Show simple item record

dc.contributor.authorOboler, Regina Smith
dc.identifier.citationOboler, Regina Smith (1977) Work and leisure in modern Nandi: preliminary results of a study of time allocation. Working paper no. 324, Nairobi: Institute for Development Studies, University of Nairobien_GB
dc.description.abstractThis paper reports the preliminary results of a study of time allocation conducted among the members of eleven typical rural households in Nandi District. The study used the method of random visits pioneered by Barker and Wright and recently popularized in social anthropological research by Allen Johnson. Numerical data on amounts of time spent in various work and leisure activities by people of different age and sex categories. The following conclusions emerge from analysis of this data: Nandis work relatively short hours in agriculture as compared with many other Kenyan and African peoples, but longer work hours would probably to substantially increase productivity; women and men work approximately equal hours in cultivation and probably always did—unlike the case of "ideal type" pastoralists in which women are much more responsible for cultivation than are men; when the care of cattle is taken into consideration as a part of basic agricultural production, adult women and men still work approximately equal hours; women's total work occupies substantially more hours than does that of men, but most of this difference is accounted for by housework; the work of children in the rural Nandi economic system is extremely important and can hardly be over-rated at most ages children of both sexes spend more hours involved in work activities than do adult men; adult women are very minimally involved in childcare, which is primarily the work of girls , particularly those between the ages of 7 and 9; the work of boys is mainly cattle care; most younger adults of both sexes are involved in cash-gaining activities—men spend substantially more time in such activities than do women; older married women, but not men, also frequently do work for cash, primarily brewing; women's participation in community activities, such as Harambee projects, is extremely limited, unlike many other areas of Kenya. Typical division of labour in the traditional past is described, and there is discussion of the changes which appear to have taken place. The paper also describes the community in which the research was conducted, including its basic socio-economic characteristics as revealed by a random sample household census.en_GB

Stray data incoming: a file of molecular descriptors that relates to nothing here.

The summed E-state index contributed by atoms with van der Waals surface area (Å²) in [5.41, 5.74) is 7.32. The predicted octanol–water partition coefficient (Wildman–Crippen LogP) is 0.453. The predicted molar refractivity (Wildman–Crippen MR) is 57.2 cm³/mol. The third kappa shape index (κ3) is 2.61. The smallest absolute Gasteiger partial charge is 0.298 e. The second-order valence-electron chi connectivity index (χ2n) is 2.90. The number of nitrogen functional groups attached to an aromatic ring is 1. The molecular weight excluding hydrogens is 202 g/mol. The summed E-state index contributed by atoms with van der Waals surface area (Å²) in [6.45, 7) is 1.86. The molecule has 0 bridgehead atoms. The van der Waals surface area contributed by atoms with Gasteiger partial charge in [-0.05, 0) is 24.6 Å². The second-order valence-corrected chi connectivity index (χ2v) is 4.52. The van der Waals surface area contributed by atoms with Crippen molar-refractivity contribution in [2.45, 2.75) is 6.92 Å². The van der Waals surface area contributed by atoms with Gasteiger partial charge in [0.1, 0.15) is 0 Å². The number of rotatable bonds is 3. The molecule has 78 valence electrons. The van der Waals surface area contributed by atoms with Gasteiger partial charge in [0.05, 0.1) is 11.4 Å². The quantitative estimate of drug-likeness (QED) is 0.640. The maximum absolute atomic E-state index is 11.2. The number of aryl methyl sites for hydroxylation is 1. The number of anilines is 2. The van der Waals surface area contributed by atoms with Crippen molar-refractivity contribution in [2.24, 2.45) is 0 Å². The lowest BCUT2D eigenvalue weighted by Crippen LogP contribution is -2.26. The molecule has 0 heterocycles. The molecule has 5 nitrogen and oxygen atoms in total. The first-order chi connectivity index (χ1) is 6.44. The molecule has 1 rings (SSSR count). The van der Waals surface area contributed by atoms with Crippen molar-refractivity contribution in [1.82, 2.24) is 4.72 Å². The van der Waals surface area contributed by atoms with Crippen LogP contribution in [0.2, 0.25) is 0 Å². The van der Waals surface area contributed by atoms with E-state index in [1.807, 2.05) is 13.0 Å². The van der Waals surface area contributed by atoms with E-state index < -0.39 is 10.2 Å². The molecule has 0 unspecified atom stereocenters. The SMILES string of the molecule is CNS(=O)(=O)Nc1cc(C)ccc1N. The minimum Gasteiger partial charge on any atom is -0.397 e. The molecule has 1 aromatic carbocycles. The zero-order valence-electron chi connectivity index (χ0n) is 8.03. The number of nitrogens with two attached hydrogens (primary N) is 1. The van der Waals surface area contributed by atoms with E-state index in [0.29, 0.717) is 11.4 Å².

dc.publisherInstitute for Development Studies, University of Nairobien_GB
dc.relation.ispartofseriesWorking Papers.;324
dc.subjectWork and Labouren_GB
dc.titleWork and leisure in modern Nandi: preliminary results of a study of time allocationen_GB
dc.typeSeries paper (non-IDS)en_GB
dc.rights.holderInstitute for Development Studies, University of Nairobien_GB

Files in this item


This item appears in the following Collection(s)

Show simple item record
Except where otherwise noted, this item's license is described as